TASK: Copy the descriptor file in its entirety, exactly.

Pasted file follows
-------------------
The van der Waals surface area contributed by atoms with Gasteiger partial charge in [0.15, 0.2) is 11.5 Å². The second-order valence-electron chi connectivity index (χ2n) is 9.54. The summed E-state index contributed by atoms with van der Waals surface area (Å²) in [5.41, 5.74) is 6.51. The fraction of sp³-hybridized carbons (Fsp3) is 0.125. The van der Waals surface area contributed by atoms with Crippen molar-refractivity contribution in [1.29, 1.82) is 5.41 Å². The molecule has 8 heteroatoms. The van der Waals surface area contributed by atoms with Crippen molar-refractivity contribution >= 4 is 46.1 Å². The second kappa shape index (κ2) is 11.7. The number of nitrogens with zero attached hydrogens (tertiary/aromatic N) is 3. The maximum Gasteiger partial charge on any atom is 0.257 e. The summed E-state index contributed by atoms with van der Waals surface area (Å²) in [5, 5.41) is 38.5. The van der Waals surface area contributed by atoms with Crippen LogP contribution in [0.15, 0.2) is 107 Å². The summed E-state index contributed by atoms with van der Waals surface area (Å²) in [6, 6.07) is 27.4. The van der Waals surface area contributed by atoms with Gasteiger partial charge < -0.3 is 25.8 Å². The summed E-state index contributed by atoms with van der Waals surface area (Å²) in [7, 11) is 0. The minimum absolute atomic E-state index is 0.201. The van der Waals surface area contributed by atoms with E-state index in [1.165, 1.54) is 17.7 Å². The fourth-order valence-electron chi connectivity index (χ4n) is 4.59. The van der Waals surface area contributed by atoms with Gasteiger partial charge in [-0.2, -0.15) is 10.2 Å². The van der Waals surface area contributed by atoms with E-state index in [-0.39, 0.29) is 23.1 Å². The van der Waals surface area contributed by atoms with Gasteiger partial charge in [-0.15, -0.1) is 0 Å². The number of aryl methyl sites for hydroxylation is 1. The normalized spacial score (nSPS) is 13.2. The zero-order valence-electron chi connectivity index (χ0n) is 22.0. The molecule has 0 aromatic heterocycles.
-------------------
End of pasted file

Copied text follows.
The van der Waals surface area contributed by atoms with Gasteiger partial charge in [0.15, 0.2) is 11.5 Å². The second-order valence-electron chi connectivity index (χ2n) is 9.54. The summed E-state index contributed by atoms with van der Waals surface area (Å²) in [5.41, 5.74) is 6.51. The fraction of sp³-hybridized carbons (Fsp3) is 0.125. The van der Waals surface area contributed by atoms with Crippen molar-refractivity contribution in [1.29, 1.82) is 5.41 Å². The molecule has 8 heteroatoms. The van der Waals surface area contributed by atoms with Crippen molar-refractivity contribution >= 4 is 46.1 Å². The second kappa shape index (κ2) is 11.7. The number of nitrogens with zero attached hydrogens (tertiary/aromatic N) is 3. The maximum Gasteiger partial charge on any atom is 0.257 e. The summed E-state index contributed by atoms with van der Waals surface area (Å²) in [5, 5.41) is 38.5. The van der Waals surface area contributed by atoms with Crippen LogP contribution in [0.15, 0.2) is 107 Å². The summed E-state index contributed by atoms with van der Waals surface area (Å²) in [6, 6.07) is 27.4. The van der Waals surface area contributed by atoms with Gasteiger partial charge < -0.3 is 25.8 Å². The summed E-state index contributed by atoms with van der Waals surface area (Å²) in [7, 11) is 0. The minimum absolute atomic E-state index is 0.201. The van der Waals surface area contributed by atoms with E-state index in [1.165, 1.54) is 17.7 Å². The fourth-order valence-electron chi connectivity index (χ4n) is 4.59. The van der Waals surface area contributed by atoms with Gasteiger partial charge in [-0.2, -0.15) is 10.2 Å². The van der Waals surface area contributed by atoms with E-state index in [-0.39, 0.29) is 23.1 Å². The van der Waals surface area contributed by atoms with Gasteiger partial charge in [-0.15, -0.1) is 0 Å². The number of aryl methyl sites for hydroxylation is 1. The normalized spacial score (nSPS) is 13.2. The zero-order valence-electron chi connectivity index (χ0n) is 22.0. The molecule has 0 aromatic heterocycles.